According to Illinois law, property owners who remove snow and ice from their land have a duty to use reasonable care when doing so. They also have a duty to provide a safe route for pedestrians to travel between a parking lot and building. Similarly, snow removal contractors have a duty of reasonable care toward those who are legally on the property (employees, customers, tenants, et cetera). In particular, contractors have a duty not to create or worsen unnatural accumulations of snow and ice.
To demonstrate negligence in a slip-and-fall case, the plaintiff must show that an accumulation of snow and/or ice was created by an unnatural cause. Additionally, the plaintiff must prove that that the property owner either had actual knowledge of the condition or constructive knowledge (the condition would have been discovered it reasonable inspections had been conducted). However, in instances where a defendant creates an unnatural accumulation by acting negligently, there is no need to demonstrate knowledge of the condition.
Despite the evidence Ms. Hornacek presented, both Mr. Rice and 5th Avenue submitted motions for summary judgment.
Mr. Rice argued that he did not breach his duty of reasonable care to Ms. Hornacek because she had not presented sufficient evidence to demonstrate that he negligently plowed the parking lot prior to the accident. He also claimed that she did not present adequate evidence to support her claim that she fell on an unnatural accumulation of ice. In response, Ms. Hornacek said that Mr. Rice caused an unnatural accumulation of ice by plowing snow in a way that caused it to melt and then form ice. The trial court disagreed and granted Mr. Rice’s motion.
Like Mr. Rice, 5th Avenue argued that Ms. Hornacek was unable to show that she fell on an unnatural accumulation of ice. Furthermore, 5th Avenue claimed Ms. Hornacek failed to demonstrate that the company had actual or constructive notice of the parking lot conditions. Ms. Hornacek responded by saying that 5th Avenue had actual notice because it was aware of at least one prior fall in the parking lot. Additionally, she argued that 5th Avenue had constructive notice because the conditions in the parking lot had existed for 20 months prior to her fall. 5th Avenue reiterated that it did not have actual or constructive notice and had only received a complaint regarding a fall in a different parking lot. The trial court agreed with 5th Avenue and granted the motion for summary judgment. The case was dismissed.
Ms. Hornacek then appealed to the Illinois Appellate court. She argued that the trial court made a mistake in granting summary judgment because she had presented sufficient evidence to show that she slipped on an unnatural accumulation of ice caused by Mr. Rice’s negligent plowing; she also contended that she sufficiently demonstrated 5th Avenue’s knowledge of parking lot conditions due to complaints, earlier falls, prior unnatural accumulations, and the long-standing unnatural accumulation that existed prior to her fall.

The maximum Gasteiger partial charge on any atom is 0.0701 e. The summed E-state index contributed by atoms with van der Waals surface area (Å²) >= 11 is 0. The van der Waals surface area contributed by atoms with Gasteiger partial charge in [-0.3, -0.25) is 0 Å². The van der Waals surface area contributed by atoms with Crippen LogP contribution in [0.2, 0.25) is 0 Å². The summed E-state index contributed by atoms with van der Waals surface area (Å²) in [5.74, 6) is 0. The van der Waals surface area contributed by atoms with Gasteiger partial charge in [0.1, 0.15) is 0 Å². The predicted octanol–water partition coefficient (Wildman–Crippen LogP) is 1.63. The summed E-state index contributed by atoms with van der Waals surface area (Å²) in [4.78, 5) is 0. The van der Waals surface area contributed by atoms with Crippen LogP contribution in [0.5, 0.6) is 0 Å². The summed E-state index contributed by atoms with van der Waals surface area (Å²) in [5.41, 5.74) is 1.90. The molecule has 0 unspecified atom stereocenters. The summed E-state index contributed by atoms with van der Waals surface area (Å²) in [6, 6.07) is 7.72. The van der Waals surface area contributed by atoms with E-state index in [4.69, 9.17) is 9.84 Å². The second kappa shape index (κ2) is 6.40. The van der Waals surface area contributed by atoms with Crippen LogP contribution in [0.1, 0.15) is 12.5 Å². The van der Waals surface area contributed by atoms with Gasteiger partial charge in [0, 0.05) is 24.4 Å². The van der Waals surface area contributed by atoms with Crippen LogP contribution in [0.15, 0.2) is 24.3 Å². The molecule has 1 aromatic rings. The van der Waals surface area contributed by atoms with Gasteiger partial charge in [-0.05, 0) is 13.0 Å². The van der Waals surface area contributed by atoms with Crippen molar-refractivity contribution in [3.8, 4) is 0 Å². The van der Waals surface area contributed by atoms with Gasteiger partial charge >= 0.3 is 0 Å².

In reviewing the case, the appellate court agreed with Ms. Hornacek and ruled that both summary judgments were improper because the property owner had a duty to provide safe conditions for pedestrians walking between the parking lot and the building. Moreover, the snow removal company had the duty to uphold reasonable care when clearing the parking lot.
The court ruled there was enough evidence to show 5th Avenue could have had knowledge of the dangerous parking lot conditions due to Mr. Hampton’s testimony that he notified Mr. Bannen of the snowplowing issues. Furthermore, the court found that, because of Mr. Hampton’s testimony about the ongoing nature of the issues, there is evidence to show that 5th Avenue should have known about the parking lot conditions.
Similarly, the court agreed that Ms. Hornacek presented sufficient evidence, in the form of Mr. Lawler and Mr. Hampton’s testimonies, to suggest that the ice in the parking lot could have been an unnatural accumulation caused by Mr. Rice’s negligent snowplowing practices. (Because Mr. Rice allegedly caused the unnatural accumulation, it was not necessary to prove that he knew about it or should have known about it.) Therefore, the case should proceed to trial so a jury can consider the facts and determine whether 5th Avenue and/or Mr. Rice acted negligently.
When owners remove snow and ice from their property in Illinois, they are obligated to use reasonable care when doing so. Likewise, contractors have a duty of reasonable care toward those who use the property, so they are obligated to remove snow and ice in a way that avoids hazardous unnatural accumulations. Therefore, property owners and contractors who breach their duty of reasonable care are liable for injuries that occur as a result of unnatural accumulations of snow and ice. Owners and contractors are also responsible when they cause an unnatural accumulation due to negligent snow removal practices, when they know of the dangerous unnatural accumulation, or when they would have discovered dangerous unnatural accumulation during a reasonable property inspection.